Rolling into Port Orford

It was centuries ago or yesterday. Time is meaningless. I know something about meaningless. It’s all around me. Why did it take me so long to figure this out? Why so long to figure out Port Orford?

Below is a dream I had about Port Orford:

I rolled into Port Orford after suffering a psychic dehydration in the big city. It was raining. Rain was moving across the highway like a phalanx. I caught the Port Orford radio station. Barry White was crooning about ecstasy. Never before in the history of Oregon had a small coastal town, rain and Barry White converged quite like this. I was ecstatic. I found a coffee shop and went inside. No one was there except the owner. I was cashless. He said I could pay later. I read the Port Orford newspaper. Top story: the liquor store had new winter hours and a new liquor store dog. I finished my coffee and went out to meet the dog. I did. I bought a pint of Wild Turkey from him and petted his head. Good whiskey dog! Pitch’s East next: I was the only one there except the bartender. I ordered a shot of rain with a dark beer chaser. I read the newspaper again. There was a column by an old man about driving his wife from Elk River to the Rogue River and back. He drove the long way, over rock and roll logging roads, deep into the watersheds. It took four hours. It was a date of some kind. I also read about a book of poems and short stories being published about Port Orford. Submissions were welcome. I started writing mine up on a Keno card with a golf pencil. The pot shop was next. It was closed. The sign read they’d be right back. Sure they would. I knew where they were, at Battle Rock, relaxing, perhaps building a driftwood fort on the beach. I walked around town. I saw abandoned houses I wanted to occupy, rehabilitate. I saw a beautiful woman riding a bicycle. I wanted to move to Port Orford. I could walk to the beach, a liquor store, a pot shop, a coffee shop, a fish shop, a library, a greasy spoon, a thrift store, an organic food store, art galleries, a bar, a conservation outfit, a hardware store, past a building where Jack London once wrote a novel, and it would take 15 minutes.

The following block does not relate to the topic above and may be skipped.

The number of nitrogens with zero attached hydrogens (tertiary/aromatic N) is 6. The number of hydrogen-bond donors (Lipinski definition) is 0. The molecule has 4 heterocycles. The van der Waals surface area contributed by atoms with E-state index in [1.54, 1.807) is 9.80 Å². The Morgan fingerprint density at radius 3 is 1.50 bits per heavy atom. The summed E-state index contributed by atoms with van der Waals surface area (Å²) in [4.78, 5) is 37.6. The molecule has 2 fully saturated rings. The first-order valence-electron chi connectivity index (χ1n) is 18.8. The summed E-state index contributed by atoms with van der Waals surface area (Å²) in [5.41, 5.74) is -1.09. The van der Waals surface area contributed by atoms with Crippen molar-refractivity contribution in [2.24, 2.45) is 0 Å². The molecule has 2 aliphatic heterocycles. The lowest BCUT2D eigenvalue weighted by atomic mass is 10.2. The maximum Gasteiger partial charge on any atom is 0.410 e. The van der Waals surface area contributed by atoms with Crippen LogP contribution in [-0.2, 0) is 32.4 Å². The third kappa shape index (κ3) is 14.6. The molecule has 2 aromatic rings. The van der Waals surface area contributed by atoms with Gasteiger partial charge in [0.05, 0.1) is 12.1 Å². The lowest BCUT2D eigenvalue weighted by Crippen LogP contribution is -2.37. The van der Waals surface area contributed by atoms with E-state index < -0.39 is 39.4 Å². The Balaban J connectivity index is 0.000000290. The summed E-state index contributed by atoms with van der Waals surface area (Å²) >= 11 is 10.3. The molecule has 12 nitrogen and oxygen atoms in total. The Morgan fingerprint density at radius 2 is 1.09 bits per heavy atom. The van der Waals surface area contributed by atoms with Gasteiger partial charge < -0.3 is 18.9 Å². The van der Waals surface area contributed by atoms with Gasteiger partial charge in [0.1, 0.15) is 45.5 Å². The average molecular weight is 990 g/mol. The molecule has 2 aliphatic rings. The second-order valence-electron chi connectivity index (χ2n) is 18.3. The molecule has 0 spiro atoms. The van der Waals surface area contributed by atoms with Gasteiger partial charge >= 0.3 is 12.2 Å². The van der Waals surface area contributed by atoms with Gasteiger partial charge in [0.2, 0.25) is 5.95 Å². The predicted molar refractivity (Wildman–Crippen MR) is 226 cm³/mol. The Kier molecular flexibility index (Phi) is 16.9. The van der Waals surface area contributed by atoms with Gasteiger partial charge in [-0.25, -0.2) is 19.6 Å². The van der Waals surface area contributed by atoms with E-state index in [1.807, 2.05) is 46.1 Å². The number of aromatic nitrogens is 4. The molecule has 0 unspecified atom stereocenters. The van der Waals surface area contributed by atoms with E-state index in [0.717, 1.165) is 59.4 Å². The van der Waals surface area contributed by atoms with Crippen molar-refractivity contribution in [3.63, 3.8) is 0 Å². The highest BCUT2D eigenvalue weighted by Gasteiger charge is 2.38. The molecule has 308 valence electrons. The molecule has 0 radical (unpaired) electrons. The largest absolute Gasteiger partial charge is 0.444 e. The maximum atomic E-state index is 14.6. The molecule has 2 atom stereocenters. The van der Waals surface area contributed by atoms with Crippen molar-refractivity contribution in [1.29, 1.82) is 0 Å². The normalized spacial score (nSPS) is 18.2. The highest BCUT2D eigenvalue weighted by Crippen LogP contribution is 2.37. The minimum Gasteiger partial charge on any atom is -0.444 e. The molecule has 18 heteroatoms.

That’s what I want in my life. I’m moving to Port Orford.

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